Below, we’ll dive into several of these issues and incentives in more detail:
- Ransomware is getting more sophisticated
- Businesses keep paying ransoms
- Ransomware insurance covers the costs
- Cryptocurrency facilitates cybercrime
We’ll also offer some suggestions to help your organization stay safe and mitigate the impact of ransomware attacks.
The ransomware industry has grown more complex on several fronts.
First, attackers have begun to coalesce into highly dangerous criminal enterprises. These enterprises often share crucial infrastructure but operate in a decentralized fashion to make themselves harder to trace. Different teams in these organizations may specialize in different aspects of the ransomware attack, from stealing the data to communicating with the victim to publishing the exfiltrated material.
Second, the underlying technology behind ransomware attacks has grown more complex. According to the Center for Internet Security, ransomware has recently expanded to include data exfiltration, participation in distributed denial of service (DDoS) attacks, and anti-detection components. The result is stealthier encryption and more comprehensive and targeted damage.
Lastly, ransomware attackers are now using a multi-pronged approach to ensure they are paid. If an organization has backups in place to restore affected systems and files, the attackers may target the backups themselves. Or, they may threaten to release an organization’s sensitive data — everything from patient information to financial reports and trade secrets — to get what they want.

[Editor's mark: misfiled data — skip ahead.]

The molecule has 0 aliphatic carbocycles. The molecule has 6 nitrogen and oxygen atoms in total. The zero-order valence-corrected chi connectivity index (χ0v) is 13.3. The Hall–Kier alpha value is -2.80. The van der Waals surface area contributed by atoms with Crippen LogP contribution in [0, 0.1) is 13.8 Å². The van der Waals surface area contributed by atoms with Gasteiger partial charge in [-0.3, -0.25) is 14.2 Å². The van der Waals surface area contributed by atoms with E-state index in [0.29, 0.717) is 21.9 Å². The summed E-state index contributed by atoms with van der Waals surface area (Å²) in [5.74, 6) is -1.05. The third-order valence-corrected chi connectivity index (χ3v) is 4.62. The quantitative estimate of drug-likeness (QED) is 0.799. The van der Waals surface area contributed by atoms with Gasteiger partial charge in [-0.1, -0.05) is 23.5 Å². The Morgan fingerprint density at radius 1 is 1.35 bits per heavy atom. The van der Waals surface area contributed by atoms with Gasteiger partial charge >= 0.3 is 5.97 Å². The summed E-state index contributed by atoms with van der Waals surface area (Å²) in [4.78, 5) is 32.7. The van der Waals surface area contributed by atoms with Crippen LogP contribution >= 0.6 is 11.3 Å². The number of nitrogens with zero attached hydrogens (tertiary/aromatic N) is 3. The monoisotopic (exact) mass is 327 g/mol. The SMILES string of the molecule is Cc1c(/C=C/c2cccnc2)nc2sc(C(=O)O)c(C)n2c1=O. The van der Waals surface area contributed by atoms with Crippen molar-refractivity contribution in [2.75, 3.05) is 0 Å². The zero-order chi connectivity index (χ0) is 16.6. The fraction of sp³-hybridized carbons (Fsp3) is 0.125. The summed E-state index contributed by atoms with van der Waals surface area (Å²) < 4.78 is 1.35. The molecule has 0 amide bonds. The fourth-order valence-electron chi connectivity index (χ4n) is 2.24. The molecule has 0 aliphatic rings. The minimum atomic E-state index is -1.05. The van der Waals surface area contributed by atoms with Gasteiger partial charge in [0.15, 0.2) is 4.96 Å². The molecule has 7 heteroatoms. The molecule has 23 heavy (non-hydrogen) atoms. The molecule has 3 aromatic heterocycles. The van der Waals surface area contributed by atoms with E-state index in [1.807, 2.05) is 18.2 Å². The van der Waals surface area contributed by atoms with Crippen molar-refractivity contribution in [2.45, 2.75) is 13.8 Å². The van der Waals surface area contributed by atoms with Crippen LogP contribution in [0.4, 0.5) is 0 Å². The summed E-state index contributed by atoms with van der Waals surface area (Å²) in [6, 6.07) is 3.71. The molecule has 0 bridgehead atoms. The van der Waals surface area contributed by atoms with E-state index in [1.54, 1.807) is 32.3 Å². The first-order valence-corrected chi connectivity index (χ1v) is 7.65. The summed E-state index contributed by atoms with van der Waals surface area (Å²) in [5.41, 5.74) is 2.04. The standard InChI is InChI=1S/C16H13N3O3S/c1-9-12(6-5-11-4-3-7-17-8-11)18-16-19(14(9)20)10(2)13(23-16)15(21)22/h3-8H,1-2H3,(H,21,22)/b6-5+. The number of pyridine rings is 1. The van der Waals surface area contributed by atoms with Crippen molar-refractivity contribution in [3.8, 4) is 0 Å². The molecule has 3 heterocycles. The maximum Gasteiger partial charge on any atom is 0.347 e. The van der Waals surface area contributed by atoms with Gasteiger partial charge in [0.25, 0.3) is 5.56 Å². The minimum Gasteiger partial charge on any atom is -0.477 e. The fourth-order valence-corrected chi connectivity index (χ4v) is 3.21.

The FBI and other cybersecurity experts have urged victims not to pay ransoms, as there is no guarantee that payment will make the attackers actually give up the decryption key or restore access to the affected files or systems. There’s also nothing to prevent a ransomware organization from targeting the same victim a month or a year later.
Despite this fact, the majority of victims opt to pay the ransom. When faced with the loss of crucial data or operating systems, many organizations have no choice but to pay up.
According to a May 2022 CyberTalk report, 63% of affected organizations paid the ransom — including a staggering 26% of organizations that had backups in place to restore their data. Nor were these small payments; the same report noted that one in ten victims paid more than $1 million.
With such significant payouts, it’s no surprise that ransomware attacks are spreading faster than law enforcement agencies and task forces can track and prevent them.
Another incentive for ransomware attackers is the existence of lucrative insurance payouts. An astonishing 83% of mid-sized companies currently rely on cyber insurance to help mitigate the cost of a ransomware attack — meaning that attackers who target this kind of organization are likely to receive the full ransom payment for their trouble.
While this is great news for companies who invest in cyber insurance, it’s worth noting that insurance policies have recently become more difficult to qualify for. Insurers are increasingly reluctant to pay out ransoms unless organizations first adhere to strict compliance frameworks and implement strong data security measures.